I'll add another indicator: the clause that cannot be said on it's own to a group of people without adding the intonation pattern that is typical for questions and still be understood as a 'complete message' is a subordinate clause.
Imagine that you walk into a room and you tell the people who are there:
'When I write...'
They'll be expecting you to continue talking and 'complete your message'.
If you do the same and say:
They'll understand you message as 'complete' (they'll probably assume that you are a writer -and quite an odd one, on top of that!).
Ooops, my mind slipped:
Replace 'I write' with ' you write'.
The effect is pretty much the same: your message is complete. Although I'd perceive it as if you were ordering me to write.
Pay attention on the intonation that you use for each clause: for a subordinate clause that is placed before the main clause, you use a rising intonation (your voice goes 'up' -this conveys the idea that you're going to keep talking), while for the main clause (if it's placed after the subordinate clause) you'd mostly use a falling intonation (your voice goes 'down' -you're not going to keep talking).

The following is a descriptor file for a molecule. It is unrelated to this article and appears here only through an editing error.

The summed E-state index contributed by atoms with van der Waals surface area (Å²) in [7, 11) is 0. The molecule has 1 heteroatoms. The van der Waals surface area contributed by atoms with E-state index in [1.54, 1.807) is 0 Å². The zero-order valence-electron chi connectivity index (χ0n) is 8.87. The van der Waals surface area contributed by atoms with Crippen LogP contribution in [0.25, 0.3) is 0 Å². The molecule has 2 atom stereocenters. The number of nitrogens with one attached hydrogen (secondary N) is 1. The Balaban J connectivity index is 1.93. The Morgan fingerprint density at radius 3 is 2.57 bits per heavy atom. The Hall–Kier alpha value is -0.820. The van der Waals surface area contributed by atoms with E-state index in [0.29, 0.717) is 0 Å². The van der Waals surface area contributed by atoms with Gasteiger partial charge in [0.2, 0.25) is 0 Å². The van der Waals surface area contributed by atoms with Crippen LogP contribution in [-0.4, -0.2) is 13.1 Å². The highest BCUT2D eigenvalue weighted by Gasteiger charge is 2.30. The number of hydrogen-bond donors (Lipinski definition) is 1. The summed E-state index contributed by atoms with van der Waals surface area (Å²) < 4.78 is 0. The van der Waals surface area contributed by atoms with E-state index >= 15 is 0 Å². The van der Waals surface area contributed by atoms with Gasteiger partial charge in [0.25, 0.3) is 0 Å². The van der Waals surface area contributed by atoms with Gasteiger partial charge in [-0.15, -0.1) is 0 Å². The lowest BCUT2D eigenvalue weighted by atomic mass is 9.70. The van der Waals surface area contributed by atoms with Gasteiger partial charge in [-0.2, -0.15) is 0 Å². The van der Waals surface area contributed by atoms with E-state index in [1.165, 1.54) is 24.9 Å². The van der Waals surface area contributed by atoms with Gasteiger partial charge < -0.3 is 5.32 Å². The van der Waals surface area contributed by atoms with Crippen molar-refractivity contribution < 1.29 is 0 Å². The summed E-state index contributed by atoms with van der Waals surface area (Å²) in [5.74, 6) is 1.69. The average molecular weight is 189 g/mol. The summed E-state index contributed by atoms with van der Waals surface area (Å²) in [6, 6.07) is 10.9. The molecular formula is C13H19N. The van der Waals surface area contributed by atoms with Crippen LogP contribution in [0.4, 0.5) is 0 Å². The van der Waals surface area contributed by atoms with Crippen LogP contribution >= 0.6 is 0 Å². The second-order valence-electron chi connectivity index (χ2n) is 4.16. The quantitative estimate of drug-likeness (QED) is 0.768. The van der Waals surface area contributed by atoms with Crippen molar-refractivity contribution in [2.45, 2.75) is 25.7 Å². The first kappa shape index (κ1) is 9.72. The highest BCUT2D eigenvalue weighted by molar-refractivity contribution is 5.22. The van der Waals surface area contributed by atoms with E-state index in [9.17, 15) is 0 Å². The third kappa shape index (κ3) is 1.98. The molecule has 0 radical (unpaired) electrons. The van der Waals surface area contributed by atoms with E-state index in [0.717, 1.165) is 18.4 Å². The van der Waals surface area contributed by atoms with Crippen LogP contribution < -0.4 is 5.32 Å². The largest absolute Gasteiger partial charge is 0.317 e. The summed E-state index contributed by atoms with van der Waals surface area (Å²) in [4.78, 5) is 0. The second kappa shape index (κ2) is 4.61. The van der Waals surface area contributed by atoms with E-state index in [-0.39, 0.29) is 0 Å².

No edit button on the app :(
The important point here is that wanneer is a false friend in that it translates simply to when as opposed to its obvious cognate whenever. Apparently, whenever is wanneer ook in Dutch.
Of course, when can often be replaced by whenever without changing the meaning (much). Maybe whenever should be accepted, but I am glad it isn't - it helps me learn that the normal translation of wanneer is simple when.
Whenever and when are partly synonymous in standard British English. (see below). Whenever = at any time when, every time that, as often as, no matter when, in any or every case in which, as soon as. When* = On the occasion, on every occasion at the time, at every time, on what occasion, in what case or circumstances, in every circumstance.
"When" can often mean "whenever", but "whenever" cannot mean "when" in the sense of on the single occasion that.
"When I see you we shall fight" = On the occasion that I see you we shall fight OR On every occasion that I see you we shall fight. "Whenever I see you we shall fight" = On each occasion (on every occasion) that I see you we shall fight.